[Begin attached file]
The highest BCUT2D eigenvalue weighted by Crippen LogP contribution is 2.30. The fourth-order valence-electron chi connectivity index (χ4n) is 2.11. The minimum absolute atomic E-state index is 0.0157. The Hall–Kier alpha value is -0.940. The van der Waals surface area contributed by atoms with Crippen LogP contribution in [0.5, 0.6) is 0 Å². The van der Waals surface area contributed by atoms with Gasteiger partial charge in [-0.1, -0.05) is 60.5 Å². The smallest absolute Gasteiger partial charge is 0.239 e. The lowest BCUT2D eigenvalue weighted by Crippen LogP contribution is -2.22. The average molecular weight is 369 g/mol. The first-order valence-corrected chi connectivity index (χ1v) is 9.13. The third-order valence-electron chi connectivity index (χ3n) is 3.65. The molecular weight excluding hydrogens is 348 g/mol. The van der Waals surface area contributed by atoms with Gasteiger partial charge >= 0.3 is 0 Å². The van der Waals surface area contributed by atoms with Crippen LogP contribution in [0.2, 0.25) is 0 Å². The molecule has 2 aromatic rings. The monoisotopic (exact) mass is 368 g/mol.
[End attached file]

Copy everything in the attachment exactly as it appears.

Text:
The highest BCUT2D eigenvalue weighted by Crippen LogP contribution is 2.30. The fourth-order valence-electron chi connectivity index (χ4n) is 2.11. The minimum absolute atomic E-state index is 0.0157. The Hall–Kier alpha value is -0.940. The van der Waals surface area contributed by atoms with Crippen LogP contribution in [0.5, 0.6) is 0 Å². The van der Waals surface area contributed by atoms with Gasteiger partial charge in [-0.1, -0.05) is 60.5 Å². The smallest absolute Gasteiger partial charge is 0.239 e. The lowest BCUT2D eigenvalue weighted by Crippen LogP contribution is -2.22. The average molecular weight is 369 g/mol. The first-order valence-corrected chi connectivity index (χ1v) is 9.13. The third-order valence-electron chi connectivity index (χ3n) is 3.65. The molecular weight excluding hydrogens is 348 g/mol. The van der Waals surface area contributed by atoms with Gasteiger partial charge >= 0.3 is 0 Å². The van der Waals surface area contributed by atoms with Crippen LogP contribution in [0.2, 0.25) is 0 Å². The molecule has 2 aromatic rings. The monoisotopic (exact) mass is 368 g/mol.